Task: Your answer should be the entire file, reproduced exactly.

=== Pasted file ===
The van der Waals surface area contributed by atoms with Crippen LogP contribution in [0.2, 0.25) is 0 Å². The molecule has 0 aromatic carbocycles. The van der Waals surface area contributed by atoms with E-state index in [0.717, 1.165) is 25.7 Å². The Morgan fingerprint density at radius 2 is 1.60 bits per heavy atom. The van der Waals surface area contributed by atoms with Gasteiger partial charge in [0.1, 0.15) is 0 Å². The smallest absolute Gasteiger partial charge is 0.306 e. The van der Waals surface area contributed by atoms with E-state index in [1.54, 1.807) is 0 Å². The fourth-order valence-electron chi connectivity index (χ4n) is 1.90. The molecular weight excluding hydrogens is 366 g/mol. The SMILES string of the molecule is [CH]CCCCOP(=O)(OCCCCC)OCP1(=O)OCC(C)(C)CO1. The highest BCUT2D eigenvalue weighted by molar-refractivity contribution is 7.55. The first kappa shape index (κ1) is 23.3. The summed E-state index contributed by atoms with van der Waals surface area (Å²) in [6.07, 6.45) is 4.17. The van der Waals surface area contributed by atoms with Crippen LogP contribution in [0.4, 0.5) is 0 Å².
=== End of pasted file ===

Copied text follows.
The van der Waals surface area contributed by atoms with Crippen LogP contribution in [0.2, 0.25) is 0 Å². The molecule has 0 aromatic carbocycles. The van der Waals surface area contributed by atoms with E-state index in [0.717, 1.165) is 25.7 Å². The Morgan fingerprint density at radius 2 is 1.60 bits per heavy atom. The van der Waals surface area contributed by atoms with Gasteiger partial charge in [0.1, 0.15) is 0 Å². The smallest absolute Gasteiger partial charge is 0.306 e. The van der Waals surface area contributed by atoms with E-state index in [1.54, 1.807) is 0 Å². The fourth-order valence-electron chi connectivity index (χ4n) is 1.90. The molecular weight excluding hydrogens is 366 g/mol. The SMILES string of the molecule is [CH]CCCCOP(=O)(OCCCCC)OCP1(=O)OCC(C)(C)CO1. The highest BCUT2D eigenvalue weighted by molar-refractivity contribution is 7.55. The first kappa shape index (κ1) is 23.3. The summed E-state index contributed by atoms with van der Waals surface area (Å²) in [6.07, 6.45) is 4.17. The van der Waals surface area contributed by atoms with Crippen LogP contribution in [0.4, 0.5) is 0 Å².